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THE PRESIDENT VS SOCIAL MEDIA

Social Media: Twitter War

Abled.Tech: Image of President Donald Trumps Twitter page showing an arena rally, the President's profile photo and the Twitter bird icon.

U.S. President Trump signs an executive order aimed at weakening legal protections for social media companies after Twitter fact-checks two of his tweets. Is it all political bark and no bite or does it pose a threat to free speech on the Internet?

POTUS vs Twitter

U.S. President Donald Trump has become notorious during his Administration for using Twitter to sound-off on just about everything.

Critics say he’s used its as a bully pulpit to spread misinformation and target political foes. Ironic that the biggest critic of “fake news” should also be accused of being a proponent of it.

Twitter finally confronted this pattern by fact-checking two of the President’s tweets earlier in the week, including one unsubstantiated claim that mail-in ballots because of COVID-19 social distancing would lead to widespread voter fraud.

Mr. Trump hit back when he signed an executive order later in the week that aims to pull the rug of legal liability protections out from under tech giants, vowing that social media companies “that engage in censoring or any political conduct will not be able to keep their liability shield,” adding that companies “like Twitter enjoy an unprecedented liability shield based on the theory that they are a neutral platform — which they are not.”

“My executive order further instructed the Federal Trade Commission to prohibit social media companies from engaging in any deceptive acts or practices.” At one point, the President  held up a copy of The New York Post featuring a photo of a lead member of Twitter’s policing team who once called the President a “racist tangerine.”

“As President, I’m not allowing the American people to be bullied by these giant corporations. Many people have wanted this to be done by presidents for a long time,” he said, adding, “I’ve been called by Democrats that want to do this and so I think you could possibly have a bipartisan situation.”

The order calls for new regulations under Section 230 of the Communications Decency Act, a 1996 landmark federal law that largely exempts online platforms from legal liability for material posted by their users, allowing them to be treated more like publishers.

Removing those regulations would make tech companies more vulnerable to civil liability lawsuits. Critics of the order call it political posturing and legal experts say any weakening of Section 230 will most certainly be targeted by lawsuits claiming that such action is unconstitutional.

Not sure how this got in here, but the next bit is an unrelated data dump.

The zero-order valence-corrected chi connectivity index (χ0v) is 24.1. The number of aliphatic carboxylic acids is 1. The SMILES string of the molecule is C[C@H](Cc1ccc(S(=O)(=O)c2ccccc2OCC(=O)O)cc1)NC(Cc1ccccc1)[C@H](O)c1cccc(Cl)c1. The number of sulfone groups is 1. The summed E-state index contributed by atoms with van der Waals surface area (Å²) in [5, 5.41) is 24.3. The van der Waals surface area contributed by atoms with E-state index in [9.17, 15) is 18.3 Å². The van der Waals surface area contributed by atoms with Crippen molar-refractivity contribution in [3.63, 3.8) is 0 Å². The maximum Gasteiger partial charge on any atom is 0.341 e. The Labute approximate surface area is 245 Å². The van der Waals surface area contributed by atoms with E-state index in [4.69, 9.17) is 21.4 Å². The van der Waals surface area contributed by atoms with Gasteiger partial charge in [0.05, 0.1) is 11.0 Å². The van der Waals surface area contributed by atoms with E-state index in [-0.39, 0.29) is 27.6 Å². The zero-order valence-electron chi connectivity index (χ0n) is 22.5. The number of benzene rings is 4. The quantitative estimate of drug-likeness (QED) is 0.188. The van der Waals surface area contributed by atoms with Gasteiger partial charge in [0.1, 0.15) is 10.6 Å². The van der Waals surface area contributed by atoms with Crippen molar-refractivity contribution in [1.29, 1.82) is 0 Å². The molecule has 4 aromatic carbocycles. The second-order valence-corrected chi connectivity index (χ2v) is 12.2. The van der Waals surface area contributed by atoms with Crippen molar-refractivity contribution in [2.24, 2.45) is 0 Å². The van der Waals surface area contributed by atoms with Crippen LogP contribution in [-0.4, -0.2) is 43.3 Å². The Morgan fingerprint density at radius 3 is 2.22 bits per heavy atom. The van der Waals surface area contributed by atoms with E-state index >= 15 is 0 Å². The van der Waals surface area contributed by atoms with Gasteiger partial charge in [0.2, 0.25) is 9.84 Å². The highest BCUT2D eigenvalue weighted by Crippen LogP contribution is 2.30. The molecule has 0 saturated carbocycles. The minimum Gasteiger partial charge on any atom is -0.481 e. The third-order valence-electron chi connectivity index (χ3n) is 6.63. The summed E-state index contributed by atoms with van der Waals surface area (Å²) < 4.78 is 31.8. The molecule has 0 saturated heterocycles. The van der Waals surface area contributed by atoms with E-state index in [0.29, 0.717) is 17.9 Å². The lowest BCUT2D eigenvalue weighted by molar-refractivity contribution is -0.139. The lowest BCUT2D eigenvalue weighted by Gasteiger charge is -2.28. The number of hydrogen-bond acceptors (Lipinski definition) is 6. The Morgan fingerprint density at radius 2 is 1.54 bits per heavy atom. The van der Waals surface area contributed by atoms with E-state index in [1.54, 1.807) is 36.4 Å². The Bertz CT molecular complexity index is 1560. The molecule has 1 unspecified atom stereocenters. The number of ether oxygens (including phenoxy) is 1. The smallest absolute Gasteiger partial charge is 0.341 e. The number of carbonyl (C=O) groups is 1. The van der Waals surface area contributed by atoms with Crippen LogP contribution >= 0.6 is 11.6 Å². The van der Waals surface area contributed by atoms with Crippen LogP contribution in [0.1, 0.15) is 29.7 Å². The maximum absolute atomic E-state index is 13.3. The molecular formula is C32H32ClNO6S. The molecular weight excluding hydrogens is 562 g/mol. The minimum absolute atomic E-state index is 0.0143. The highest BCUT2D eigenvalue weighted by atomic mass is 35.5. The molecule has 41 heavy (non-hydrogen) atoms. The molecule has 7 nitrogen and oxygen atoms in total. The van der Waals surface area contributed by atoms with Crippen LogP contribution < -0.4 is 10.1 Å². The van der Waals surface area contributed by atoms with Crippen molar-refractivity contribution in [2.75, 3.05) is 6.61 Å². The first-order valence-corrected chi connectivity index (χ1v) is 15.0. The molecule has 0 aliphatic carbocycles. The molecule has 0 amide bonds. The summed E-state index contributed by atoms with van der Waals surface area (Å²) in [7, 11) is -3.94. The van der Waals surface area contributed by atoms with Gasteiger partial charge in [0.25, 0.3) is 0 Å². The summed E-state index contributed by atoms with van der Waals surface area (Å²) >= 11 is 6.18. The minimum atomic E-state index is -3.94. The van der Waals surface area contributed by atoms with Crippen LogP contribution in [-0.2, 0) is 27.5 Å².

What do you think? We’ve curated some videos below with opinions from both sides of the political aisle, beginning with a panel at Yahoo Finance’s On The Move with Sinan Aral, David Austin Professor of Management at MIT and Author of “The Hype Machine”.

Then “The Five” at Fox weigh into the debate followed by an interview with venture capitalist Roger McNamee, an early investor in Facebook. We hope they broaden your understanding of the issues at hand.

 

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THE FAKE NEWS EPIDEMIC

Social Media: Fake News Epidemic

Abled.Tech: Photods of seemingly identical photo posts showing toilet paper being manufactured. One claims COVID-19 is found in toilet rolls, the other says it isn't.

Finding truthful information about COVID-19 isn’t always easy because of politically-motivated misinformation campaigns, or scams about treatments made by would-be profiteers. We look at the challenges of spotting this fake news.

Fiction vs Facts

The COVID-19 pandemic has triggered a pandemic of a different sort – misinformation, or as many people refer to it these days, (the current occupant of the Oval Office notwithstanding), “fake news”.

The latest iteration of this comes in the form of a “vignette” from a forthcoming documentary titled “Plandemic“. It’s been grabbing headlines for being progressively banned from various social media platforms, which has fulfilled the wish of anyone who posts on YouTube that their video go viral.

Ill-informed people keep sharing new urls, or clips from the video under the guise of a First Amendment, ‘freedom of speech’ issue. But all the social media hullaballoo is now moot, since the documentary producers have  set up a website and posted it there. We post the link with the following warning: understand that there are unchallenged statements, many of which are not supported by facts, and that it’s suspected that this whole project is being supported by well known members of the anti-vaccine movement.

We do recommend you watch the videos we’ve curated below to familiarize yourself with the kind of misinformation being posted. The video above by BBC Specialist disinformation reporter Marianna Spring, and produced by Suniti Singh was a good place to start.